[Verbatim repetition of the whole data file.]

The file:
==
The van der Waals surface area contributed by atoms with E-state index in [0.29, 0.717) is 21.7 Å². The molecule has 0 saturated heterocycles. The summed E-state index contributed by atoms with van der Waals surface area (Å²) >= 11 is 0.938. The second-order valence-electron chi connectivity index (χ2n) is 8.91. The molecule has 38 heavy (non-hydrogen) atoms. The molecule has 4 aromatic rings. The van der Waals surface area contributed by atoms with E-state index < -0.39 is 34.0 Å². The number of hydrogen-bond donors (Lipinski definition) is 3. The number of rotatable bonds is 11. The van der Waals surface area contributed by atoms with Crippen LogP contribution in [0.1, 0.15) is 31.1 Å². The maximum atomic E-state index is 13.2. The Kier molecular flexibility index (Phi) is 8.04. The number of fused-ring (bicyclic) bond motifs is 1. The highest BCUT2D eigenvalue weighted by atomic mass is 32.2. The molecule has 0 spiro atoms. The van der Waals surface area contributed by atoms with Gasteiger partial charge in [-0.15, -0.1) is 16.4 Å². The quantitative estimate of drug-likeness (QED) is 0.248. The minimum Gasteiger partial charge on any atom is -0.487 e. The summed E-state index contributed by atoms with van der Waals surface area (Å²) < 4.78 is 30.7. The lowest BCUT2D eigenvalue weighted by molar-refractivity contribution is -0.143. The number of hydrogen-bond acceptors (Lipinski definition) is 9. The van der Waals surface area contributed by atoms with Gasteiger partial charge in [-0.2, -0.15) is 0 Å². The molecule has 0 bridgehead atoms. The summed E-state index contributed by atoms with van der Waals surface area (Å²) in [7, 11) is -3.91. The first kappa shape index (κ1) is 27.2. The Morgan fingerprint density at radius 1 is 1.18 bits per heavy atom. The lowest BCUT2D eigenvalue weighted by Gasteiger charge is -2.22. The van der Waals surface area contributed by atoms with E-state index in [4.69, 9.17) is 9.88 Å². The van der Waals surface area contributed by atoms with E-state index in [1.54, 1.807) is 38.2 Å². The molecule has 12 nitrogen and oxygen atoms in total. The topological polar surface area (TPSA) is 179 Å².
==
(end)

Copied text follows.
The van der Waals surface area contributed by atoms with E-state index in [0.29, 0.717) is 21.7 Å². The molecule has 0 saturated heterocycles. The summed E-state index contributed by atoms with van der Waals surface area (Å²) >= 11 is 0.938. The second-order valence-electron chi connectivity index (χ2n) is 8.91. The molecule has 38 heavy (non-hydrogen) atoms. The molecule has 4 aromatic rings. The van der Waals surface area contributed by atoms with E-state index < -0.39 is 34.0 Å². The number of hydrogen-bond donors (Lipinski definition) is 3. The number of rotatable bonds is 11. The van der Waals surface area contributed by atoms with Crippen LogP contribution in [0.1, 0.15) is 31.1 Å². The maximum atomic E-state index is 13.2. The Kier molecular flexibility index (Phi) is 8.04. The number of fused-ring (bicyclic) bond motifs is 1. The highest BCUT2D eigenvalue weighted by atomic mass is 32.2. The molecule has 0 spiro atoms. The van der Waals surface area contributed by atoms with Gasteiger partial charge in [-0.15, -0.1) is 16.4 Å². The quantitative estimate of drug-likeness (QED) is 0.248. The minimum Gasteiger partial charge on any atom is -0.487 e. The summed E-state index contributed by atoms with van der Waals surface area (Å²) < 4.78 is 30.7. The lowest BCUT2D eigenvalue weighted by molar-refractivity contribution is -0.143. The number of hydrogen-bond acceptors (Lipinski definition) is 9. The van der Waals surface area contributed by atoms with Gasteiger partial charge in [-0.2, -0.15) is 0 Å². The molecule has 0 bridgehead atoms. The summed E-state index contributed by atoms with van der Waals surface area (Å²) in [7, 11) is -3.91. The first kappa shape index (κ1) is 27.2. The Morgan fingerprint density at radius 1 is 1.18 bits per heavy atom. The lowest BCUT2D eigenvalue weighted by Gasteiger charge is -2.22. The van der Waals surface area contributed by atoms with E-state index in [4.69, 9.17) is 9.88 Å². The van der Waals surface area contributed by atoms with E-state index in [1.54, 1.807) is 38.2 Å². The molecule has 12 nitrogen and oxygen atoms in total. The topological polar surface area (TPSA) is 179 Å².